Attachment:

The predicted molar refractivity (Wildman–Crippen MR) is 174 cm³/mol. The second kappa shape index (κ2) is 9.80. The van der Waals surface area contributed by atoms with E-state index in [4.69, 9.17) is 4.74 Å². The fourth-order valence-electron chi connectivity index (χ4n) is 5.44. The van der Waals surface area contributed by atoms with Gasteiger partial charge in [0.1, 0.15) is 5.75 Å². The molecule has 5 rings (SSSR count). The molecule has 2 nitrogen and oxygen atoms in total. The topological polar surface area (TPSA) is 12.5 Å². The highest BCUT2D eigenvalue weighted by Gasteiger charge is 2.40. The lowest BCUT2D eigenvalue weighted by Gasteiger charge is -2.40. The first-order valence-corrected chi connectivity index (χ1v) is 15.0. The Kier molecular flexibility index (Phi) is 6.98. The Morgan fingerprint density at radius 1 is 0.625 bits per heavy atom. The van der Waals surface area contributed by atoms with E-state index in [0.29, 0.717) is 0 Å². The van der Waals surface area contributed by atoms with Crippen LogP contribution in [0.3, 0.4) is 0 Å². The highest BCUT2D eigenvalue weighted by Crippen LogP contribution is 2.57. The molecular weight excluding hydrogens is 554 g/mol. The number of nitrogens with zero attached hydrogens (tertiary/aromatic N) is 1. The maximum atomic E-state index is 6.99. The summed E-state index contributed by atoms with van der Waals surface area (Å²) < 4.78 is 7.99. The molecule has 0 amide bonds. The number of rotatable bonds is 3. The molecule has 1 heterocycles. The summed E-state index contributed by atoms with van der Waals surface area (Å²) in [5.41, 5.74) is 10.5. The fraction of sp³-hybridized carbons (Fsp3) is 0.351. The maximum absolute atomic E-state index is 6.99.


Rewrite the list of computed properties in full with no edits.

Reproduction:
The predicted molar refractivity (Wildman–Crippen MR) is 174 cm³/mol. The second kappa shape index (κ2) is 9.80. The van der Waals surface area contributed by atoms with E-state index in [4.69, 9.17) is 4.74 Å². The fourth-order valence-electron chi connectivity index (χ4n) is 5.44. The van der Waals surface area contributed by atoms with Gasteiger partial charge in [0.1, 0.15) is 5.75 Å². The molecule has 5 rings (SSSR count). The molecule has 2 nitrogen and oxygen atoms in total. The topological polar surface area (TPSA) is 12.5 Å². The highest BCUT2D eigenvalue weighted by Gasteiger charge is 2.40. The lowest BCUT2D eigenvalue weighted by Gasteiger charge is -2.40. The first-order valence-corrected chi connectivity index (χ1v) is 15.0. The Kier molecular flexibility index (Phi) is 6.98. The Morgan fingerprint density at radius 1 is 0.625 bits per heavy atom. The van der Waals surface area contributed by atoms with E-state index in [0.29, 0.717) is 0 Å². The van der Waals surface area contributed by atoms with Crippen LogP contribution in [0.3, 0.4) is 0 Å². The highest BCUT2D eigenvalue weighted by Crippen LogP contribution is 2.57. The molecular weight excluding hydrogens is 554 g/mol. The number of nitrogens with zero attached hydrogens (tertiary/aromatic N) is 1. The maximum atomic E-state index is 6.99. The summed E-state index contributed by atoms with van der Waals surface area (Å²) < 4.78 is 7.99. The molecule has 0 amide bonds. The number of rotatable bonds is 3. The molecule has 1 heterocycles. The summed E-state index contributed by atoms with van der Waals surface area (Å²) in [5.41, 5.74) is 10.5. The fraction of sp³-hybridized carbons (Fsp3) is 0.351. The maximum absolute atomic E-state index is 6.99.